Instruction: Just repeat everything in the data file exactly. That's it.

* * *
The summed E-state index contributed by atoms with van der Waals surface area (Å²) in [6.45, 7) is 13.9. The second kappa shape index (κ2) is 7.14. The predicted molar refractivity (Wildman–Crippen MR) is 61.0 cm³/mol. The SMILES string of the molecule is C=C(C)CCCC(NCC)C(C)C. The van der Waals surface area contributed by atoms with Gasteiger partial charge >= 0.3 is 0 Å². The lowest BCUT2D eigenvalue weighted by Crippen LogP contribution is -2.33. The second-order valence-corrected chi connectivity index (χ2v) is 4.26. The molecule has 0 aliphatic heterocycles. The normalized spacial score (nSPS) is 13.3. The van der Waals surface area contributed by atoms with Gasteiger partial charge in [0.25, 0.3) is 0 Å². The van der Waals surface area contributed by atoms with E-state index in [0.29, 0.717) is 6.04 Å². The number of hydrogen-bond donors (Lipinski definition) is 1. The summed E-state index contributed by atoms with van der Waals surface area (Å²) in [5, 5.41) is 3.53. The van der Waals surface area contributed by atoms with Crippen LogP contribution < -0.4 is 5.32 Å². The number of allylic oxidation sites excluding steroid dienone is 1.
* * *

The summed E-state index contributed by atoms with van der Waals surface area (Å²) in [6.45, 7) is 13.9. The second kappa shape index (κ2) is 7.14. The predicted molar refractivity (Wildman–Crippen MR) is 61.0 cm³/mol. The SMILES string of the molecule is C=C(C)CCCC(NCC)C(C)C. The van der Waals surface area contributed by atoms with Gasteiger partial charge >= 0.3 is 0 Å². The lowest BCUT2D eigenvalue weighted by Crippen LogP contribution is -2.33. The second-order valence-corrected chi connectivity index (χ2v) is 4.26. The molecule has 0 aliphatic heterocycles. The normalized spacial score (nSPS) is 13.3. The van der Waals surface area contributed by atoms with Gasteiger partial charge in [0.25, 0.3) is 0 Å². The van der Waals surface area contributed by atoms with E-state index in [0.29, 0.717) is 6.04 Å². The number of hydrogen-bond donors (Lipinski definition) is 1. The summed E-state index contributed by atoms with van der Waals surface area (Å²) in [5, 5.41) is 3.53. The van der Waals surface area contributed by atoms with Crippen LogP contribution < -0.4 is 5.32 Å². The number of allylic oxidation sites excluding steroid dienone is 1.